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What is a canonical RNA cap?

Have you ever wondered what the term canonical within a biological or biochemical context refers to?

Let us first look at a few definitions for the term “canonical” as they relate to biological rules or procedures.

Canonical definition 1: Conforming to a general rule or acceptable procedure.

https://www.merriam-webster.com/dictionary/canonical

Canonical definition 2: Conforming to orthodox or recognized rules.

https://www.vocabulary.com/dictionary/canonical

Canonical definition 3: Reduced to the simplest and most significant form possible without loss of generality.

This could also be interpreted as the standard rule or way for describing a molecular structure such as an RNA cap structure.

The root of this is the Canonical Theory (also named the "canonical form") which is a molecular theory developed by Joel E. Keizer and coworkers which claims to explain many physical, chemical, and biological processes in a unified and canonical way. 

Canonical Theory

Canonical RNA caps

Canonical RNA caps are caps that are part of a general common pathway in regulating mRNAs.

Similar to the following definition: The term "Canonical Pathways" refers to idealized or generalized pathways conforming to or describing common properties of a particular signaling module or pathway which may also include "specific pathways", for example, specific to tissues or cell lines.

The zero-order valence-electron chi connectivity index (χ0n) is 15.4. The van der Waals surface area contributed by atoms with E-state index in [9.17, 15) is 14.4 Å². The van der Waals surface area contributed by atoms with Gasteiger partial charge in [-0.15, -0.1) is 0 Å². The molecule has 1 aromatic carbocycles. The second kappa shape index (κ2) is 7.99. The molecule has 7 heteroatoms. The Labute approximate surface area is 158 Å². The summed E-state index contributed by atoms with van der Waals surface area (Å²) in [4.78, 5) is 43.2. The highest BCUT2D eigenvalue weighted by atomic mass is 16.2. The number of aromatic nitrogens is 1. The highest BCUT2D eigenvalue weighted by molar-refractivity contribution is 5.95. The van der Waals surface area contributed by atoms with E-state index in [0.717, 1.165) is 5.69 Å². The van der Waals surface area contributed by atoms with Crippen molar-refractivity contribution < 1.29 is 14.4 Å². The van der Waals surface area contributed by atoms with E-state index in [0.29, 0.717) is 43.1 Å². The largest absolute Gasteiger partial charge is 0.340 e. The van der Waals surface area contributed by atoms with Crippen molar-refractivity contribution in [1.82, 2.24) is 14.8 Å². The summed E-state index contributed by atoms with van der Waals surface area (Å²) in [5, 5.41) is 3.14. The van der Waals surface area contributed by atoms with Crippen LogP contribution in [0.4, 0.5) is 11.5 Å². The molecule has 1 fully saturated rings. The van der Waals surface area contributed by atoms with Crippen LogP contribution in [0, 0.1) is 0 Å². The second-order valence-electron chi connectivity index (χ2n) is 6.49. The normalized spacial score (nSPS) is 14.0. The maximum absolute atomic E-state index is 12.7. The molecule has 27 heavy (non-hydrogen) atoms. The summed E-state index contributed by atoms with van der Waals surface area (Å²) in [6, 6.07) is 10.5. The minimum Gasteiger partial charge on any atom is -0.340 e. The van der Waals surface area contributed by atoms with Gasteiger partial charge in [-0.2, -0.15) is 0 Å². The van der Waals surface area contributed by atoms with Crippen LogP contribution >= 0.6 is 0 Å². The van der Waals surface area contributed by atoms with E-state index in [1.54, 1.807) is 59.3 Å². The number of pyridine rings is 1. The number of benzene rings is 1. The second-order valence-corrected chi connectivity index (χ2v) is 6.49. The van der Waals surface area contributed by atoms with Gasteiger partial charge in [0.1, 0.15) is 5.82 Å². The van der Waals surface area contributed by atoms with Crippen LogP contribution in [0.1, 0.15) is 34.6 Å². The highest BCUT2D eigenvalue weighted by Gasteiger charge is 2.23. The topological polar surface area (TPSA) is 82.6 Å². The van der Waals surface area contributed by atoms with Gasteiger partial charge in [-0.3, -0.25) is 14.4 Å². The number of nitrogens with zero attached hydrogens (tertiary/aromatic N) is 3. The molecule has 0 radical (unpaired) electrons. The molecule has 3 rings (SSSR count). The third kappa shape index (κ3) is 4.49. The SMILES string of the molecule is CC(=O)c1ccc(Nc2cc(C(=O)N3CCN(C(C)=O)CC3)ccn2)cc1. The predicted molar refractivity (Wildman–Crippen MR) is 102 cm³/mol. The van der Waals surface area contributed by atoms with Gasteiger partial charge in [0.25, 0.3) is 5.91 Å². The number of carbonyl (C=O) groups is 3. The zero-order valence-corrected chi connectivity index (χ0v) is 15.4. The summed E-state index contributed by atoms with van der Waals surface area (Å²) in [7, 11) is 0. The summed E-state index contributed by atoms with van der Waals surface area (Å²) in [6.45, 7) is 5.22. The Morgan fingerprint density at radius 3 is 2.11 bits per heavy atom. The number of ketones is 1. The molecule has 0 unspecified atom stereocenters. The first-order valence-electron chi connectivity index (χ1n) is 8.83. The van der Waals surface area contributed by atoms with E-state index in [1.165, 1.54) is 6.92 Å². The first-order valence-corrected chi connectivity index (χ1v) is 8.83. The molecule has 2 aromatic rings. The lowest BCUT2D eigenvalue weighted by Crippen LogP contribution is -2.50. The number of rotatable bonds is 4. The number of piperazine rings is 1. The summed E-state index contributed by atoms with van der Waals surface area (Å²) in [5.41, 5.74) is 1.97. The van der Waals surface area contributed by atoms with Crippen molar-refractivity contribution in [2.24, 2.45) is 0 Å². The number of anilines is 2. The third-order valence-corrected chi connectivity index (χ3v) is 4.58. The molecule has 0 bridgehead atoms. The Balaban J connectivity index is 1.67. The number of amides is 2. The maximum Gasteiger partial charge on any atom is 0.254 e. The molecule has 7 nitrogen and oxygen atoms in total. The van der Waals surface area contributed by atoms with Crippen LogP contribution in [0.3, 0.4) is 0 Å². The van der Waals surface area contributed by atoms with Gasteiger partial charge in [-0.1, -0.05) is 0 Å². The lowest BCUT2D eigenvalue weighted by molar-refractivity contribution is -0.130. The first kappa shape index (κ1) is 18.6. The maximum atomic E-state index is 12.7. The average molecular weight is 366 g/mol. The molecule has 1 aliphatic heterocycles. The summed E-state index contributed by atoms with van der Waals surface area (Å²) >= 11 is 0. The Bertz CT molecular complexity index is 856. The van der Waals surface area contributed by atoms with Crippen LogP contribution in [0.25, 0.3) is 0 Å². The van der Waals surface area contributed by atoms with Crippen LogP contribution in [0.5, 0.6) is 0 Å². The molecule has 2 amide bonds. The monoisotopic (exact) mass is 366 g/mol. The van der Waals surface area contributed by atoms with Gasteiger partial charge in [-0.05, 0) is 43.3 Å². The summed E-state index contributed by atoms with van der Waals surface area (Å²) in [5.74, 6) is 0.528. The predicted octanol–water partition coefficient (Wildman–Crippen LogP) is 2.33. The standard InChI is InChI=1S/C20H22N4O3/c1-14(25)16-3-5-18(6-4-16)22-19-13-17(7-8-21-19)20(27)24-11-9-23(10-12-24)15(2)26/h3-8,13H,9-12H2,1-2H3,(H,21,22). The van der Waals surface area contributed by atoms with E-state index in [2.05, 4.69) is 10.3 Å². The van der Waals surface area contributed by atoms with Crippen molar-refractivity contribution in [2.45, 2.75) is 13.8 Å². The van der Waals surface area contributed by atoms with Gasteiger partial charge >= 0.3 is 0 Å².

Therefore, the term “non-canonical pathways” refers to those that deviate from the canonical paradigm or standard paradigm or describe alternative biogenesis pathways and only partially meet the classical definition, or those which are alternative, less known pathways.


However, canonical and non-canonical pathways may sometimes converge.


In general, canonical in the context of biological research refers to established pathways with common features. When researchers find a new feature in an established pathway that does not fit into the canonical model, it is referred to a non-canonical.


For example, a canonical sequence of DNA, RNA or amino acids refers to the most common choice of the base or amino acid in the sequence at each position.


Ackers & Malgor and Wang et al. review and describe differences between the “canonical Wnt signaling pathway” and the “non-canonical Wnt signaling pathway.” In this review, the non-canonical signaling is described as the pathway that is responsible for chronic metabolic diseases, possibly as a result of mutations (see figure 2 in Acker & Malgor’s publication).

Reference
 

Ackers I, Malgor R. Interrelationship of canonical and non-canonical Wnt signalling pathways in chronic metabolic diseases. Diab Vasc Dis Res. 2018 Jan;15(1):3-13. doi: 10.1177/1479164117738442. [PMC]

Wang L, Wang H, Duan X, Dai P, Li J. Comprehensive Analysis of the Canonical and Non-canonical Wnt Signaling Pathways in Gastric Cancer. Dig Dis Sci. 2019 Oct;64(10):2830-2842. [PubMed]

Other definitions:

https://www.merriam-webster.com/dictionary/canonical

https://www.dictionary.com/browse/canonical

https://www.collinsdictionary.com/dictionary/english/canonical

https://english.stackexchange.com/questions/34920/what-does-canonical-mean

https://en.wikipedia.org/wiki/Consensus_sequence#:~:text=In%20molecular%20biology%20and%20bioinformatics,position%20in%20a%20sequence%20alignment.

https://en.wikipedia.org/wiki/Canonical



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